Many many years ago, back when I was young and foolish, I was dating a slightly less young and more foolish young man who invited me to run away with him to Thailand. Just for the summer, of course; we would backpack and travel throughout the country and be Adventurous Travelers. I turned him down at first; I was a Responsible Young Woman more than an adventurous traveler, and I had a job, and a rented house, and a cat. But then I remembered my brother’s sage advice: when faced with such a choice, imagine yourself being ninety years old, looking back at your life. Which would you rather say, that you had a summer job and kept your lawn mowed and fed your cat, or that you were an Adventurous Traveler in Thailand?
Duh. I quit my job, sublet the house to someone who would feed the cat, and bought a plane ticket.
After a few days in the heat and noise and chaos of Bangkok, we escaped for a couple of weeks to the quieter, jungly north, near the border with Burma and Cambodia. We met some other Adventurous Travelers there, including a charming Scot named Daihi and his friends. A guide offered to take the group of us on a hill trek, several days of travel by foot and canoe and elephant into the villages of the northern hills which have never seen roads or electricity.
I should have known what was in store when we all piled into the back of a small covered truck to take us on the first stage of the journey, the only part that was accessible by road. We realized that the top of the truck had a sort of platform, and we asked the guide if we could ride on top rather than inside. He grinned and shrugged, and we all clambered up, wondering who would be so dull as to stay in the covered part. Riding on top let us see the little villages we passed with their huts and curious children and indifferent water buffalo by the sides of the road. It was infinitely better than riding inside, until we hit a length of road where the truck stirred up an enormous dense cloud of red dust, which stuck to our sweaty bodies and instantly transformed us into a mass of unrecognizable muddy creatures. Daihi howled with laughter as he looked at my caked face and matted hair, and shouted “Ach, if your people could see you now!” (I flushed with pride rather than embarrassment, thinking that at least they would see me being adventurous!) The guide just smiled.
The next stage of the trip was by elephant, as we ventured into areas where motorized vehicles had never penetrated. Elephants don’t plod heavily around like they do in zoos; in the jungle they are astonishingly nimble, and they can climb steep jungly hillsides more quickly than I could have on my own. On the second day of the trip, we started off early for a day-long journey, two elephants bearing three people each and one lead elephant with the guide.
The elephants snacked along the way, seizing clumps of tall grasses with their trunks and munching them as we ambled along. Several small streams crossed our path, and the elephants took advantage of those as well, slurping up the cool water. Ours drank his fill, and then filling his trunk again, suddenly swung it up in the air and sprayed himself – and us – with a shower of stream water. We howled with surprise and then pleasure, as the cool water felt wonderful in the sticky heat. We hadn’t showered for days anyway, and were still streaked with red mud from the truck experience, and it fit into our National Geographic sense of adventure to be sprayed clean by elephants. We crossed several more streams, and began to cheer every time we saw the elephant’s trunk swing up to give us a good dousing.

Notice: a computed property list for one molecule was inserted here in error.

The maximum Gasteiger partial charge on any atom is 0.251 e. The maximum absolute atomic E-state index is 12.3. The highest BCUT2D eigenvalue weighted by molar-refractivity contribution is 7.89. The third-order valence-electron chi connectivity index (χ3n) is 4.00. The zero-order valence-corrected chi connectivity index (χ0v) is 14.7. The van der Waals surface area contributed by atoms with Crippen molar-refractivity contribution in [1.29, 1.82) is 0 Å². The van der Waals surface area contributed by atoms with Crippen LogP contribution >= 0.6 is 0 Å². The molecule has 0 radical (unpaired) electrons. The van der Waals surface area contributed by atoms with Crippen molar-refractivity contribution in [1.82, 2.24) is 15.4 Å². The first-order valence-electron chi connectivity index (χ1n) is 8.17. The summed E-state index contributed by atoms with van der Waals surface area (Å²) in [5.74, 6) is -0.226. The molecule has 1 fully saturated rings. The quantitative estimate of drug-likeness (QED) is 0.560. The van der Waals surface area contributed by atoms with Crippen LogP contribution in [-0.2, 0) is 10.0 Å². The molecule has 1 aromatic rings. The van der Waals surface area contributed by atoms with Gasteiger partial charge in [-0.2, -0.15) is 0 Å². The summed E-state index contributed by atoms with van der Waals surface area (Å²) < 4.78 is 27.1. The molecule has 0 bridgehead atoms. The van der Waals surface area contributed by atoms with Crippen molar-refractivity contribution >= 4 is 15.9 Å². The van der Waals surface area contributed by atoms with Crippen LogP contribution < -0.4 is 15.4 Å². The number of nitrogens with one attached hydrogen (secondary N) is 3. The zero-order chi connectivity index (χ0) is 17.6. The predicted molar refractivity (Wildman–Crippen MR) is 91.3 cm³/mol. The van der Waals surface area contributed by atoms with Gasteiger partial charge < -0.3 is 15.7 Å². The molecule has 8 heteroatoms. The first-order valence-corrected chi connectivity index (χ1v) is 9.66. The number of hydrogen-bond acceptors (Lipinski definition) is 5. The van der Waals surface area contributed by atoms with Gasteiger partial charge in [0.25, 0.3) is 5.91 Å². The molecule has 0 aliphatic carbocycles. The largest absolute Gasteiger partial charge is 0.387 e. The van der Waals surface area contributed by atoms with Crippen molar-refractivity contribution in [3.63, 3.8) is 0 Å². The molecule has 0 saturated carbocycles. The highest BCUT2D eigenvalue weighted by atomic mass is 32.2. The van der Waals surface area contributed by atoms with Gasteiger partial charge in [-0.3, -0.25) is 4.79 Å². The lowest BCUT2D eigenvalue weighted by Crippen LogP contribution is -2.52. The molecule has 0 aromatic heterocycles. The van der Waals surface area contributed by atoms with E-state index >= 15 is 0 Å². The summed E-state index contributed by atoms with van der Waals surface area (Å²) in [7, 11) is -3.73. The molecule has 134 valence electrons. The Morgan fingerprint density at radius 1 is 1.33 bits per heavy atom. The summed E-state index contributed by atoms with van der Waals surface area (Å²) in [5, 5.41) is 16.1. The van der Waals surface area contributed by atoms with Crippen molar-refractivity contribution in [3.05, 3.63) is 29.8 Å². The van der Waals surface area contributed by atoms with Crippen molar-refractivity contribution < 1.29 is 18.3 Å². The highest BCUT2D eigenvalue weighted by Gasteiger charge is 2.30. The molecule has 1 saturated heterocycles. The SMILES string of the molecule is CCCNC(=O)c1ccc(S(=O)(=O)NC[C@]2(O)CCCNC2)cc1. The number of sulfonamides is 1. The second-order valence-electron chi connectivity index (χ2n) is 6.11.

As we climbed higher, there were fewer and fewer streams to cross, and fewer trees to give us shade. The tropical afternoon sun beat down on our heads. The elephants lowered their heads as they trudged up the hillsides, and they probably missed the streams more than we did. We did pass a sort of ditch by the path, where stagnant water had gathered and a rich profusion of plants grew up out of the damp ground. I experienced a moment of horror, thinking surely the elephant won’t find that nasty stuff appealing? A cool mountain stream is one thing, but I don’t really want to be sprayed with swamp water. He didn’t, fortunately, but he did help himself to a few good-sized mouthfuls of the tender plants, and we were relieved that he was only interested in the snack. We climbed on, as he munched contentedly.
Then the trunk went to the mouth, and filled, and the trunk swung up in the air. We had just enough time to realize what was happening, but not quite enough time to duck, as we were drenched with an enormous trunkful of juicy green elephant spit. It was cool, and wet, but not exactly refreshing, though the elephant seemed to enjoy it a great deal. The rest of the day was filled with our howls of despair every time we saw that trunk reach out for another fat mouthful of squishy plants. The guide just smiled. Ach, if my people could see me now.
Some travelers complain that these northern hill treks are patronizing to indigenous cultures, because they take wealthy white people around to gape at the uncivilized tribes. I can assure you that it was more the other way around. Every evening as the elephants arrived at whatever village we were stopping at for the night, all the children came running out to stare and laugh at the stinky, mud-streaked, green-crusted foreigners who had come to visit. We experienced many of the wonders of Thailand that summer: temples, jewels, islands filled with coconut trees, luxurious fruits. But I will always associate it most with the smiling guide, and the sensation of being covered in elephant spit.